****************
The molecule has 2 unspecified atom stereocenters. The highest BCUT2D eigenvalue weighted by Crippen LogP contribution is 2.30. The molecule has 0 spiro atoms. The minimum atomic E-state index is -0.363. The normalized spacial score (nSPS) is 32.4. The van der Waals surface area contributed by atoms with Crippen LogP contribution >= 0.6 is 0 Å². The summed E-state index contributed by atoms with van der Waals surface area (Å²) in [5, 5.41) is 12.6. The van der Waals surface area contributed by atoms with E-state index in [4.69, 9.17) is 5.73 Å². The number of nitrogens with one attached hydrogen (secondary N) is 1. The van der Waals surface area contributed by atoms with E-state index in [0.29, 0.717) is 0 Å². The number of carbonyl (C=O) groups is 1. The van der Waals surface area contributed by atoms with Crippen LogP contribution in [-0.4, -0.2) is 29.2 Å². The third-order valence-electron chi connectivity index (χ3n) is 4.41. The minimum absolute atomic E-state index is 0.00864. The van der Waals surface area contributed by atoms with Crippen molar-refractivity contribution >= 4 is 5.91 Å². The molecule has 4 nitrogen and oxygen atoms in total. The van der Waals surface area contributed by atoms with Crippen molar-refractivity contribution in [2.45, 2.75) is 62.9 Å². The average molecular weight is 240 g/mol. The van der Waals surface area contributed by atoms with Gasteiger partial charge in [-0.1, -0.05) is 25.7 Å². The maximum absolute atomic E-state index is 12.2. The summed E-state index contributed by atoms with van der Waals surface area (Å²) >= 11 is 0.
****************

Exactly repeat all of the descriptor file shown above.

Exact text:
The molecule has 2 unspecified atom stereocenters. The highest BCUT2D eigenvalue weighted by Crippen LogP contribution is 2.30. The molecule has 0 spiro atoms. The minimum atomic E-state index is -0.363. The normalized spacial score (nSPS) is 32.4. The van der Waals surface area contributed by atoms with Crippen LogP contribution >= 0.6 is 0 Å². The summed E-state index contributed by atoms with van der Waals surface area (Å²) in [5, 5.41) is 12.6. The van der Waals surface area contributed by atoms with E-state index in [4.69, 9.17) is 5.73 Å². The number of nitrogens with one attached hydrogen (secondary N) is 1. The van der Waals surface area contributed by atoms with E-state index in [0.29, 0.717) is 0 Å². The number of carbonyl (C=O) groups is 1. The van der Waals surface area contributed by atoms with Crippen LogP contribution in [-0.4, -0.2) is 29.2 Å². The third-order valence-electron chi connectivity index (χ3n) is 4.41. The minimum absolute atomic E-state index is 0.00864. The van der Waals surface area contributed by atoms with Crippen molar-refractivity contribution >= 4 is 5.91 Å². The molecule has 4 nitrogen and oxygen atoms in total. The van der Waals surface area contributed by atoms with Crippen molar-refractivity contribution in [2.45, 2.75) is 62.9 Å². The average molecular weight is 240 g/mol. The van der Waals surface area contributed by atoms with Gasteiger partial charge in [-0.1, -0.05) is 25.7 Å². The maximum absolute atomic E-state index is 12.2. The summed E-state index contributed by atoms with van der Waals surface area (Å²) >= 11 is 0.